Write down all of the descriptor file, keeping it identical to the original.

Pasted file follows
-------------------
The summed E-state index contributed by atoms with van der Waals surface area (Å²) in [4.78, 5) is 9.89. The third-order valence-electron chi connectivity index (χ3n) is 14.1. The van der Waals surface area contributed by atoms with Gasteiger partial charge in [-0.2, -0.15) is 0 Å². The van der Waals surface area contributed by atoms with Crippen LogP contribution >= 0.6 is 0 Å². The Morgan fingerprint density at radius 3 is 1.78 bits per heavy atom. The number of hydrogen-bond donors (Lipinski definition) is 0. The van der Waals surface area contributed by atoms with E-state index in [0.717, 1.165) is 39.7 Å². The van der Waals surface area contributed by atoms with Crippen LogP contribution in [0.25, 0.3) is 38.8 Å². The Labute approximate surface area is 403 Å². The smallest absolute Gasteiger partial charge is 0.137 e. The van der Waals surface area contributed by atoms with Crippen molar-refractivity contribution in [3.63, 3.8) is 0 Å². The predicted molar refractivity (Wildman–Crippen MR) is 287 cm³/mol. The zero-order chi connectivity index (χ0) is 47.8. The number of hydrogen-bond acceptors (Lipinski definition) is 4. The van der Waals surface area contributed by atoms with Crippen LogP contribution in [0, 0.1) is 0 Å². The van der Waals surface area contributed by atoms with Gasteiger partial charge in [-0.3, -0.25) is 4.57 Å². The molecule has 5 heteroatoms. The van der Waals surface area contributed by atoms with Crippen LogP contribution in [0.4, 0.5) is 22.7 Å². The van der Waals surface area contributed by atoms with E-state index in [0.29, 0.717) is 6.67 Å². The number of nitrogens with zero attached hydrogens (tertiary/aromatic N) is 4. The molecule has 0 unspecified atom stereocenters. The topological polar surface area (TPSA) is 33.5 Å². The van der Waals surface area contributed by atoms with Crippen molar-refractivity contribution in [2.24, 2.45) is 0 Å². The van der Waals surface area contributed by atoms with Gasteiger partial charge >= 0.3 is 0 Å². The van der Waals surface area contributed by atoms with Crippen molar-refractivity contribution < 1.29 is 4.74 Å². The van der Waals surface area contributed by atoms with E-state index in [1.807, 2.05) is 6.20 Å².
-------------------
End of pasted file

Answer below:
The summed E-state index contributed by atoms with van der Waals surface area (Å²) in [4.78, 5) is 9.89. The third-order valence-electron chi connectivity index (χ3n) is 14.1. The van der Waals surface area contributed by atoms with Gasteiger partial charge in [-0.2, -0.15) is 0 Å². The van der Waals surface area contributed by atoms with Crippen LogP contribution >= 0.6 is 0 Å². The Morgan fingerprint density at radius 3 is 1.78 bits per heavy atom. The number of hydrogen-bond donors (Lipinski definition) is 0. The van der Waals surface area contributed by atoms with E-state index in [0.717, 1.165) is 39.7 Å². The van der Waals surface area contributed by atoms with Crippen LogP contribution in [0.25, 0.3) is 38.8 Å². The Labute approximate surface area is 403 Å². The smallest absolute Gasteiger partial charge is 0.137 e. The van der Waals surface area contributed by atoms with Crippen molar-refractivity contribution in [3.63, 3.8) is 0 Å². The predicted molar refractivity (Wildman–Crippen MR) is 287 cm³/mol. The zero-order chi connectivity index (χ0) is 47.8. The number of hydrogen-bond acceptors (Lipinski definition) is 4. The van der Waals surface area contributed by atoms with Crippen LogP contribution in [0, 0.1) is 0 Å². The van der Waals surface area contributed by atoms with Gasteiger partial charge in [-0.3, -0.25) is 4.57 Å². The molecule has 5 heteroatoms. The van der Waals surface area contributed by atoms with Crippen LogP contribution in [0.4, 0.5) is 22.7 Å². The van der Waals surface area contributed by atoms with E-state index in [0.29, 0.717) is 6.67 Å². The number of nitrogens with zero attached hydrogens (tertiary/aromatic N) is 4. The molecule has 0 unspecified atom stereocenters. The topological polar surface area (TPSA) is 33.5 Å². The van der Waals surface area contributed by atoms with Crippen molar-refractivity contribution in [2.24, 2.45) is 0 Å². The van der Waals surface area contributed by atoms with Gasteiger partial charge >= 0.3 is 0 Å². The van der Waals surface area contributed by atoms with Crippen molar-refractivity contribution < 1.29 is 4.74 Å². The van der Waals surface area contributed by atoms with E-state index in [1.807, 2.05) is 6.20 Å².